The Simplical Depth Median (Liu 1988)
Another interpretation of the univariate median is that it is the point which lies inside the greatest number of intervals constructed from the data points. Liu generalized this idea as follows: Find the point in Rp which is contained in the most simplexes formed by subsets of p+1 data points (see fig.6). This median is affine equivariant. Not much information is available about the breakpoint.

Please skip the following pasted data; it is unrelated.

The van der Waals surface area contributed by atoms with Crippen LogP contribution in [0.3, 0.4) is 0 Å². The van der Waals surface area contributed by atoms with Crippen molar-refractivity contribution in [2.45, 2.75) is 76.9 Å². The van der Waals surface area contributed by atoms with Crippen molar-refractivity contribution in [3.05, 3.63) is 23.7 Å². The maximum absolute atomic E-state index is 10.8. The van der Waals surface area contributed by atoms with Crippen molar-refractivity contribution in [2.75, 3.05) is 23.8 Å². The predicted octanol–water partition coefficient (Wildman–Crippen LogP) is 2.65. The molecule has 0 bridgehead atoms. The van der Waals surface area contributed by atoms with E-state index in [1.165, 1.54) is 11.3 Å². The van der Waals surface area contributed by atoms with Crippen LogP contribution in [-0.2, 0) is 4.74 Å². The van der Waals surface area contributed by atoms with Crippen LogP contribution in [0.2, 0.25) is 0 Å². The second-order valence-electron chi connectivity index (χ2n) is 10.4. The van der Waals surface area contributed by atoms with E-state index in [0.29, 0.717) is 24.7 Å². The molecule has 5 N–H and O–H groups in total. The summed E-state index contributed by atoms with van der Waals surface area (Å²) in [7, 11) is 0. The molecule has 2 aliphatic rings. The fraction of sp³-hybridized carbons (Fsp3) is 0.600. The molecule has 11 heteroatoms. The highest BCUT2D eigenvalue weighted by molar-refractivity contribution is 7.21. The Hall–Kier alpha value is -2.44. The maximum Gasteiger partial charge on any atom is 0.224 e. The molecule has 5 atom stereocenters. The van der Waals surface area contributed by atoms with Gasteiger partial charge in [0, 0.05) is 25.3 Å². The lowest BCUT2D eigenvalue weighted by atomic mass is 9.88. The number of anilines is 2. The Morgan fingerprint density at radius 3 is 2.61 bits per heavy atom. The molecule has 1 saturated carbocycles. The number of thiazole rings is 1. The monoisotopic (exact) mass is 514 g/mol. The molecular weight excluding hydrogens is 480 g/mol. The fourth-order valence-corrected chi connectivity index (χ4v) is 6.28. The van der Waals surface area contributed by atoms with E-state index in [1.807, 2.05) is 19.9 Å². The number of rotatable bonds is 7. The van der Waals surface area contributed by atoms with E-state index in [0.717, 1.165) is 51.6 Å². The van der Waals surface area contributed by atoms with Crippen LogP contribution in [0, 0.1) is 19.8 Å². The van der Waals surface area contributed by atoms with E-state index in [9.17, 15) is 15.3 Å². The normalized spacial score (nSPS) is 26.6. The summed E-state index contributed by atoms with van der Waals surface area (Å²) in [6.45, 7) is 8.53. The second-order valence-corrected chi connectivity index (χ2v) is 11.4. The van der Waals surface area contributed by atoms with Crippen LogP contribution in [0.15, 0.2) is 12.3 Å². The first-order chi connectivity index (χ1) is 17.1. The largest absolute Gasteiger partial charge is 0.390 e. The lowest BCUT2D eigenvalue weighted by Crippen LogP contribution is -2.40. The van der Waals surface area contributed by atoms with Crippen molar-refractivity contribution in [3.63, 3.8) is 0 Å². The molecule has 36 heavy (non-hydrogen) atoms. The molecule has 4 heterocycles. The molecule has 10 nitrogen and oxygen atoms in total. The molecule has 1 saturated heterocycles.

A brute force method of finding the simplical depth median in R2 is to partition the plane into cells which have segments between points as boundaries (fig.7 has cells A-I). First, notice that every point within a given cell has a "common destiny" (i.e. equal depth). Furthermore, a point on a boundary between two cells must have depth at least as much as any adjacent interior point. Similarly, an intersection point (where more than two cells meet) must have a depth at least as much as any adjacent boundary point. Therefore we must determine how many triangles contain each intersection point. There are O(n4) intersection points and O(n3) triangles for n points, so in O(n7) time, we can find the simplical depth median. Note that it is possible to find the simplical depth of a point in O(nlogn) time, so we can achieve a straightforward algorithm in O(n5logn).